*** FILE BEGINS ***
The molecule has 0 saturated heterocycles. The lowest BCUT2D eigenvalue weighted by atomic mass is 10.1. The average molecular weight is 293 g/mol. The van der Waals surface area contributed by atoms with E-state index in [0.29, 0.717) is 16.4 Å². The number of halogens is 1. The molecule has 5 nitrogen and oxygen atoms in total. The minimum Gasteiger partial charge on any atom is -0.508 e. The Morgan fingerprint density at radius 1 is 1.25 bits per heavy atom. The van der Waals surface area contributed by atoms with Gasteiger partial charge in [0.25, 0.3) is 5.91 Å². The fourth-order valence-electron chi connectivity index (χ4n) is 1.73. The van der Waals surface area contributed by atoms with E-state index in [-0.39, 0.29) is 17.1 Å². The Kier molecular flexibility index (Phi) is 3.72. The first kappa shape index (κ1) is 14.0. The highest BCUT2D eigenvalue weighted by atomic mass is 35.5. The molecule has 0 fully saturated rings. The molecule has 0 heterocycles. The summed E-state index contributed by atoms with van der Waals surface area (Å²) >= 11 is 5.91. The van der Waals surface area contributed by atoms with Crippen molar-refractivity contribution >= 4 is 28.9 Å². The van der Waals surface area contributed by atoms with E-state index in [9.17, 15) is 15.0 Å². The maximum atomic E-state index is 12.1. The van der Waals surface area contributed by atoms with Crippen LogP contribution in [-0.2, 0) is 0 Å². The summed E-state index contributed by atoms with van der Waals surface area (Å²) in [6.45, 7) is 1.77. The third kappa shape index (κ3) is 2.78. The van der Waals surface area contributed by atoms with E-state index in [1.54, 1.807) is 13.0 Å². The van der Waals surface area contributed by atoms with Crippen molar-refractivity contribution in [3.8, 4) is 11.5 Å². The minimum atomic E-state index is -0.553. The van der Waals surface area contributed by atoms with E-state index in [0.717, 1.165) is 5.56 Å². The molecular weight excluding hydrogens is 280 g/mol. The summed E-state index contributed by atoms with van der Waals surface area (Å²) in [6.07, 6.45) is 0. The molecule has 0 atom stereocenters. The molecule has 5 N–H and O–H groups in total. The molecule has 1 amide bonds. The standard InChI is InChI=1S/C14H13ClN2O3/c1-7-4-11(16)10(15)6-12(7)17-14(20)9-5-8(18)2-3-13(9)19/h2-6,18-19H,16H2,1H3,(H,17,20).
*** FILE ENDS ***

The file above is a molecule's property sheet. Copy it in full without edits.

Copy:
The molecule has 0 saturated heterocycles. The lowest BCUT2D eigenvalue weighted by atomic mass is 10.1. The average molecular weight is 293 g/mol. The van der Waals surface area contributed by atoms with E-state index in [0.29, 0.717) is 16.4 Å². The number of halogens is 1. The molecule has 5 nitrogen and oxygen atoms in total. The minimum Gasteiger partial charge on any atom is -0.508 e. The Morgan fingerprint density at radius 1 is 1.25 bits per heavy atom. The van der Waals surface area contributed by atoms with Gasteiger partial charge in [0.25, 0.3) is 5.91 Å². The fourth-order valence-electron chi connectivity index (χ4n) is 1.73. The van der Waals surface area contributed by atoms with E-state index in [-0.39, 0.29) is 17.1 Å². The Kier molecular flexibility index (Phi) is 3.72. The first kappa shape index (κ1) is 14.0. The highest BCUT2D eigenvalue weighted by atomic mass is 35.5. The molecule has 0 fully saturated rings. The molecule has 0 heterocycles. The summed E-state index contributed by atoms with van der Waals surface area (Å²) >= 11 is 5.91. The van der Waals surface area contributed by atoms with Crippen molar-refractivity contribution >= 4 is 28.9 Å². The van der Waals surface area contributed by atoms with E-state index in [9.17, 15) is 15.0 Å². The maximum atomic E-state index is 12.1. The van der Waals surface area contributed by atoms with Crippen LogP contribution in [-0.2, 0) is 0 Å². The summed E-state index contributed by atoms with van der Waals surface area (Å²) in [6.45, 7) is 1.77. The third kappa shape index (κ3) is 2.78. The van der Waals surface area contributed by atoms with E-state index in [1.54, 1.807) is 13.0 Å². The van der Waals surface area contributed by atoms with Crippen molar-refractivity contribution in [3.8, 4) is 11.5 Å². The minimum atomic E-state index is -0.553. The van der Waals surface area contributed by atoms with E-state index in [0.717, 1.165) is 5.56 Å². The molecular weight excluding hydrogens is 280 g/mol. The summed E-state index contributed by atoms with van der Waals surface area (Å²) in [6.07, 6.45) is 0. The molecule has 0 atom stereocenters. The molecule has 5 N–H and O–H groups in total. The molecule has 1 amide bonds. The standard InChI is InChI=1S/C14H13ClN2O3/c1-7-4-11(16)10(15)6-12(7)17-14(20)9-5-8(18)2-3-13(9)19/h2-6,18-19H,16H2,1H3,(H,17,20).